“Only mathematicians can “prove” things using pen and paper. The rest of us have to take our ideas pragmatically into the real world and see what works.” David Brin in The Transparent Society (1998)
I don’t currently have a car, so when my VA appointments in Little Rock happen, I take the Disabled American Veterans van, which is a volunteer operated transportation service affiliated with the VA.
One of the drivers in my town has a very old degree in computer programming and took several classes on economics. Yesterday morning, the subject of the penny came up, how it costs more than it’s worth to mint and serves no legitimate purpose.
I brought up Bitcoin and the virtue of the exactitude of the Satoshi, down to 8 decimals, and how both sides win. I used the example of Dollar Tree stores. In them, some products are worth far less than a dollar and some are worth almost a dollar and some are worth over a dollar if you weren’t able to buy in the same quantities as the store. I said that a Bitcoin model for this would enable the retailer to charge exactly what they wanted for the product. Many of their products would now cost way less than a dollar, and some would cost a bit more. Or they could simply cap it at a dollar. The increase in sales would be enormous. Now the motto of the store could be “everything up to $1” or “everything about $1.” It’s not as simplistic, sure, but it benefits both sides.
While he agreed that some form of digital currency is the way of the future, he couldn’t accept Bitcoin as a viable alternative. He said that people like him, who aren’t actively invested in the Bitcoin community, are still stuck on Mt. Gox and other security problems that have happened. He said there was no way a currency could succeed if it is as risky as losing all your money without even gambling.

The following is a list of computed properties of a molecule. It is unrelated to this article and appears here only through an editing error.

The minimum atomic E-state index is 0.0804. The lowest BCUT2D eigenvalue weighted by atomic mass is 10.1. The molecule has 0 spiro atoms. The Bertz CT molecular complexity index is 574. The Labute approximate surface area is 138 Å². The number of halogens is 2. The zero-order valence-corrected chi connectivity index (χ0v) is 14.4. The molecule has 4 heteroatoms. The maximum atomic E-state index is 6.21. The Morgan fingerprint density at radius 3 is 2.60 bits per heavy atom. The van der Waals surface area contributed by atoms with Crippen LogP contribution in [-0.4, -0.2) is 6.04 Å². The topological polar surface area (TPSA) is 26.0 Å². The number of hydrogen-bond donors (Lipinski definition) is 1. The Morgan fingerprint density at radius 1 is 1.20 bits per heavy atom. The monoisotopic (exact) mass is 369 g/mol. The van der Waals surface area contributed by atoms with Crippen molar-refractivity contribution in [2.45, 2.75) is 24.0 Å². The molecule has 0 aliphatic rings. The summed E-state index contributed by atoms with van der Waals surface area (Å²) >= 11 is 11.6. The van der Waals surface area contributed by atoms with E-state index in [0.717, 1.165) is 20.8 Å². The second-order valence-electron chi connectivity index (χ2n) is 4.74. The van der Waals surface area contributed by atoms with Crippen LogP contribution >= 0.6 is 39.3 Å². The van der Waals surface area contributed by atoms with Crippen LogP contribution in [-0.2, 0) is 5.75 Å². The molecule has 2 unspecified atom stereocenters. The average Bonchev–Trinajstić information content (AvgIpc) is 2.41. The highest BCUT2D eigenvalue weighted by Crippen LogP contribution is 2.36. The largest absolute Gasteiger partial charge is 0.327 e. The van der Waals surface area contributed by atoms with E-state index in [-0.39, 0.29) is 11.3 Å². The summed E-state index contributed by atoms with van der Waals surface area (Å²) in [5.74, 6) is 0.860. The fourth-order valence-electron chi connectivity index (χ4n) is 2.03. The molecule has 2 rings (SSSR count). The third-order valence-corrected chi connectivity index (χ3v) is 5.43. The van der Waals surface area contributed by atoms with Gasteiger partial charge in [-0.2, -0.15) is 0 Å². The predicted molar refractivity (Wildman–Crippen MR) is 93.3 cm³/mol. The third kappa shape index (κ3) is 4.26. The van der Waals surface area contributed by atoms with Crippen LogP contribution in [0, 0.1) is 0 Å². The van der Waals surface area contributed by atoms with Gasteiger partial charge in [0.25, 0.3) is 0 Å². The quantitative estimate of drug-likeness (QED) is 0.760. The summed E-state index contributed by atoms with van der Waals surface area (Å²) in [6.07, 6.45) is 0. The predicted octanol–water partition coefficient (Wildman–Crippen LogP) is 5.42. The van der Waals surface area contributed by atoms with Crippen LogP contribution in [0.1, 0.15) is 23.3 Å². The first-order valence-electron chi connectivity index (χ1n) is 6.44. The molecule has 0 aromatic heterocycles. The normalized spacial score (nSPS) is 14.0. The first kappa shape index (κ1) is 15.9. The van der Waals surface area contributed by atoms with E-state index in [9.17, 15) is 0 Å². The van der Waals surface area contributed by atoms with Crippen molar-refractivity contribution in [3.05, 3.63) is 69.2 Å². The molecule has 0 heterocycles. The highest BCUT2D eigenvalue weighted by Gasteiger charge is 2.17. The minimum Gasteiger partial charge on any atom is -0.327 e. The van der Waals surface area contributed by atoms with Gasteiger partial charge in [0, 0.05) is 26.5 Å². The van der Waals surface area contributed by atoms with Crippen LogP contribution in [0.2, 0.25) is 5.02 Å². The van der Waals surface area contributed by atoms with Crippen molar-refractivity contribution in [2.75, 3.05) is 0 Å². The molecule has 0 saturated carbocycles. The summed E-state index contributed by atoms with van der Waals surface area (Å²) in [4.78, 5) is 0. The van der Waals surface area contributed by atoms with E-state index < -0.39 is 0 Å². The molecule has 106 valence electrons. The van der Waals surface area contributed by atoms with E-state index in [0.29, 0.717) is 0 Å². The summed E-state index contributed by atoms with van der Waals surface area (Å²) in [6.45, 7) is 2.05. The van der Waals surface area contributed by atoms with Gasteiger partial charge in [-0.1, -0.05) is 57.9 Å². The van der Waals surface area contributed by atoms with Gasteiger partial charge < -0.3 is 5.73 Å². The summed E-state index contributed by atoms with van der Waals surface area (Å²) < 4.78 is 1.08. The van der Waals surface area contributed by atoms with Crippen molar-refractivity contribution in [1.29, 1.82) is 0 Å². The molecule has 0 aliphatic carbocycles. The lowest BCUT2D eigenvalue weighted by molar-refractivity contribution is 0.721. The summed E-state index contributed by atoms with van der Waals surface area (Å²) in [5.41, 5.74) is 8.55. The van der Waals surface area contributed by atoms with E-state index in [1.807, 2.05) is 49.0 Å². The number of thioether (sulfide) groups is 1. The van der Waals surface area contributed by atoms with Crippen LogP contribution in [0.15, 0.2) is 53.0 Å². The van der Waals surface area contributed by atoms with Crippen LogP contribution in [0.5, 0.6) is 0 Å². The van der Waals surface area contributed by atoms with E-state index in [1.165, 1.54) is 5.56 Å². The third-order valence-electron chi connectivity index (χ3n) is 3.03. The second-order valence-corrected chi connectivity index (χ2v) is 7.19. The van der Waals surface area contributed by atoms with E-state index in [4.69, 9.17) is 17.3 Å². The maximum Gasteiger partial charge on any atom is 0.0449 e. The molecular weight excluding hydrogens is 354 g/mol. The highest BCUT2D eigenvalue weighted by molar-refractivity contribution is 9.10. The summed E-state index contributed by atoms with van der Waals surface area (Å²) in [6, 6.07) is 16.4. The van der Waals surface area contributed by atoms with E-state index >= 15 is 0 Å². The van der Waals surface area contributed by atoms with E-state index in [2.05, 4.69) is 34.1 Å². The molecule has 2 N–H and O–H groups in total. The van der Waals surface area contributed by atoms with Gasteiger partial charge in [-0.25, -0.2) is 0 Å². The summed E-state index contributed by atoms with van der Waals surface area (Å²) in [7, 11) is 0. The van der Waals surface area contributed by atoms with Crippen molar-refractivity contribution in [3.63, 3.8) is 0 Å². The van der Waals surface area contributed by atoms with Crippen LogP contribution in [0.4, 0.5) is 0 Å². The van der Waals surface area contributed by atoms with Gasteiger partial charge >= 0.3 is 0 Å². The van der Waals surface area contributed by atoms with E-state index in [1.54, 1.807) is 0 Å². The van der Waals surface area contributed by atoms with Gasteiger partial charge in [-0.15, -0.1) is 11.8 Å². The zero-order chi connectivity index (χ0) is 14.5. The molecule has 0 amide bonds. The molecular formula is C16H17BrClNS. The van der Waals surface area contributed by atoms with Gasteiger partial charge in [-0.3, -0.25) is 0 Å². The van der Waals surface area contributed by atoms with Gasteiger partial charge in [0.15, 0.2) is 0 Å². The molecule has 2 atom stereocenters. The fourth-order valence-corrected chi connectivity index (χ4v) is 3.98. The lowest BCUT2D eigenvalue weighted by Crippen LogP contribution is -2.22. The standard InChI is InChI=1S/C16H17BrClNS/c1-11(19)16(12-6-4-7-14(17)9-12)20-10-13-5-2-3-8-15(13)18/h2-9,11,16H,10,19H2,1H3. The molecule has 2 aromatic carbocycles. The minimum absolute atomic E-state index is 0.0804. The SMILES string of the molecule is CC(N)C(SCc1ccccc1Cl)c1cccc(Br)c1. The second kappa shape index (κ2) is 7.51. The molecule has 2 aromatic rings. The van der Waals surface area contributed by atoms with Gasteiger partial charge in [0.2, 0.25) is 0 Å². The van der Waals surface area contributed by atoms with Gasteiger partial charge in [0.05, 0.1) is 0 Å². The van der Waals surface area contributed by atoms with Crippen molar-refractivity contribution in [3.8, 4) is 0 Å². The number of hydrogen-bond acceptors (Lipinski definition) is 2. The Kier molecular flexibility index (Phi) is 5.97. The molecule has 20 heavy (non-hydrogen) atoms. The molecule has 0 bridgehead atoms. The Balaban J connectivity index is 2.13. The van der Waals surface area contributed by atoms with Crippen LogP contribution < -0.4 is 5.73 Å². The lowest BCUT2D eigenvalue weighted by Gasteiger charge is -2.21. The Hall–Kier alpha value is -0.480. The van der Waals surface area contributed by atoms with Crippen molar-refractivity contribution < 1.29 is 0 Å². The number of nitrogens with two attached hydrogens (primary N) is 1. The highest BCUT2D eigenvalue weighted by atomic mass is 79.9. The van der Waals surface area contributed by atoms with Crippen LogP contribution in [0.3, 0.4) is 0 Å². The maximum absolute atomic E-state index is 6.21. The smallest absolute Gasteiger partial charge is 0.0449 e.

We talked for quite some time about this. The impression I got was that when he first heard of Bitcoin, it had excited him, but then on last year’s news of Mt. Gox as well as the other bad press Bitcoin often gets, he decided it’d be wisest to avoid it.
It’s not often that I get the perspective of older people or the uninitiated. It occurs to me that this is a continuing problem. In the case of Mt. Gox, the news outlets are not to blame, they were simply reporting on an event as it happened. And in the case of Silk Road, if anyone is to blame, it’s the people who decided to use Bitcoin for that purpose.
With a constant stream of new scams, hacks, and ever-more-creative ways of bilking people out of their Bitcoin, especially innocent non-tech-guru civilians that just want to get on the next big thing, it seems we have a real problem with ethics in this community. Ethics in journalism, ethics in trading, ethics in the flow of information, ethics in the operation of Bitcoin businesses – all of these are weak at best, on the whole. And it’s not doing us any good. It is literally lowering the perceived value of our beloved.
So, stop acting unethically. If you know someone is engaging in any type of scam, tell everyone you can. If you suspect they are, get to the bottom of it. If you know someone who is trying to steal other people’s Bitcoin by any means, do anything you have to stop them. If you know someone is purposely lying in journalism to protect bad actors, call them on it, and use facts. And lastly, if you operate any form of Bitcoin business, go the extra mile. Offer the best customer service you can. Always leave happy customers. Because if it’s someone uninitiated and this is their first transaction using Bitcoin goes awry, that’s an order of 10 people potentially lost to the ecosystem.
Unless or until Bitcoin reaches ubiquity, all those who’d like to see it do so are responsible for its good name. This may seem to be putting too much responsibility on the average user, but the question is simple: do you want Bitcoin to succeed or fail? If you want it to succeed, engaging in unethical or irresponsible business practices (as well as others outlined above) does nothing in that direction, and often it goes in the opposite direction. Even if you only care about yourself, you’re doing yourself a disservice.